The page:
# Lecture - Ann Arbor Earth Science

Lecture - Ann Arbor Earth Science

Unit 2: The Sun and Other Stars

Objective:

E5.2e - Explain how the Hertzsprung-Russell

(H-R) diagram can be used to deduce other parameters (distance).

E5.2f - Explain how you can infer the temperature, life span, and

mass of a star from its color. Use the H-R diagram to explain the life

cycle of stars.

The H-R diagram plots the

luminosity (brightness) or

absolute magnitude of

stars against their surface

temperatures.

Most stars fall into distinct

groups in the H-R

diagram, because the

groups represent stages in

the life cycles of the stars.

The Hertzsprung-Russell

Diagram*

The Hertzsprung-Russell

The stars in the universe are at

different stages in their life

cycles.

Diagram

Some stars are young and hot;

others are older and colder.

The Hertzsprung-Russell

Diagram (or H-R Diagram) gives

us a picture of a star’s life.

Named for astronomers Ejnar

Hertzsprung (of Denmark) and

Henry Norris Russell (of the

United States).

Apparent Magnitude

The apparent magnitude of a star is a measure of how bright

a star appears to be to an observer on Earth.

The lower the apparent magnitude number, the brighter the

star is. Some of the brightest stars in the sky are classified

as first-magnitude stars. The faintest stars that can be seen

with our unaided eye are called sixth-magnitude stars. Each

magnitude differs from the next by a factor of about 2.5.

Some stars are so bright that they have a negative apparent

magnitude.

Luminosity and Absolute

Magnitude

Absolute magnitude is a measure of how bright a star would be

if all stars were at the same distance (ten parsecs) from Earth.

Thus, distance from Earth no longer becomes a factor in how

bright a star is. Remember, very bright stars that are very far

from Earth may appear to be very faint to us.

For example: Since our sun is so close to Earth, it has an

apparent magnitude of –26.7. However, the sun has an

absolute magnitude of only +4.8.

Remember, the mass and the temperature of the star are

important!

Determining Distance*

Astronomers are able to

calculate the distance a star

is located from the Earth by

taking the difference in a

stars’ apparent magnitude

and absolute magnitude.

Distance can be then

determined in parsecs. A

parsec is equal to 3.258

light-years.

Mass, Size, and Temperature

of Stars

Stars vary greatly in their masses, size, and densities.

We cannot observe a star’s mass directly. We can only

calculate it based on other observations. It can be

determined either by the inertial properties of the body or by

its gravitational influence on other bodies.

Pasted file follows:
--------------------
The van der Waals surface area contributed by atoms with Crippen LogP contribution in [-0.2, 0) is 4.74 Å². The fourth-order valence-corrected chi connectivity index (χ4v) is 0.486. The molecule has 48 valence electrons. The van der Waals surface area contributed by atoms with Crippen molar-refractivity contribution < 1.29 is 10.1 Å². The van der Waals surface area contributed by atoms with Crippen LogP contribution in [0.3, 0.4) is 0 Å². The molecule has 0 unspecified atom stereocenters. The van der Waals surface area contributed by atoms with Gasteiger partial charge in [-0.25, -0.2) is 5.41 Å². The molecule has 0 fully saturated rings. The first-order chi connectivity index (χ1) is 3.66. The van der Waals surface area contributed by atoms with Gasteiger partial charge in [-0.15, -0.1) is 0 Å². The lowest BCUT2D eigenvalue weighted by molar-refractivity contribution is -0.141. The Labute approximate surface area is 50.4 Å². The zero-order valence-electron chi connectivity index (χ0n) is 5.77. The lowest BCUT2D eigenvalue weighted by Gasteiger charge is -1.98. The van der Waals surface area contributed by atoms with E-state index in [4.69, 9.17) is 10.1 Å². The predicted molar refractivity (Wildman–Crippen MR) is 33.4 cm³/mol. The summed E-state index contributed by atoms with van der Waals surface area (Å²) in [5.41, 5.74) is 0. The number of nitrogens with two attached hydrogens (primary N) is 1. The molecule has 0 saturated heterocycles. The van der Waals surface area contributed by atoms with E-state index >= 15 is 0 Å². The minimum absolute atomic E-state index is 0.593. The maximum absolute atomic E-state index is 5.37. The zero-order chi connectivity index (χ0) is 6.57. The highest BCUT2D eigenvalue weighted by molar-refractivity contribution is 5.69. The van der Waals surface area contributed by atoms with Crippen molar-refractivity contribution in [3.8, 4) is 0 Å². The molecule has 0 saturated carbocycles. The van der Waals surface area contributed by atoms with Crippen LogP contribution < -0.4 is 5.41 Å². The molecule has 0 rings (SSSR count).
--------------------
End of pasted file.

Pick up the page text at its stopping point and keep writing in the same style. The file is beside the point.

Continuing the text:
The larger the mass, the stronger the gravitational effect on

the bodies around it.

Stellar masses are expressed as multiples of the mass of our

sun, which is called one solar mass.

Mass, Size, and Temperature

of Stars

Stars vary more in size than they do in mass. The smallest

stars are smaller than Earth. The largest star known has a

diameter more than 2000 times that of our sun.

Stars differ even more in density. Betelgeuse is about one

ten-millionth as dense as our sun. However, one star near

Sirius is so dense that one teaspoon of it would weigh more

than a ton on Earth.

Temperature and Color of Stars*

Stars also vary in temperature. The range of colors a star

emits depends on its surface temperature. Analyzing the

light emitted by a star helps us to determine the stars

temperature.

Cooler surface temperatures (below 3900° C) results in a red

coloring (for example, Betelgeuse). Hotter temperatures

change the color to orange, then yellow (our sun, at about

5500° C), and then white. The hottest stars (such as Sirius)

have a bluish white color (above 9500° C).

Main-sequence stars vary in

surface temperature and

absolute magnitudes. However,

all main-sequence stars are

actively fusing hydrogen into

helium.

The Hertzsprung-Russell

About 90% of all stars seem to

fit in a band that runs from the

upper left of the diagram to the

lower right. This band is called

the main sequence. The stars

in this band are called mainsequence

stars.

Diagram*

The Hertzsprung-Russell

Diagram*

Above the main-sequence stars

are giant stars. Giant stars are

more luminous and have

diameters from 10-100 times

greater than our sun.

Super giants are giant stars

that have diameters more than

100 times greater than our sun.

These giant stars (but

relatively cool) are very

luminous.

Also included on the H-R

diagram are white dwarfs.

These are stars that are near

the end of their lives. These

were once red giant stars that

have lost their outer

atmosphere and are now only

a glowing stellar core.

The Hertzsprung-Russell

Diagram*

Red giant that loses outer

atmosphere = white dwarf

White Dwarfs

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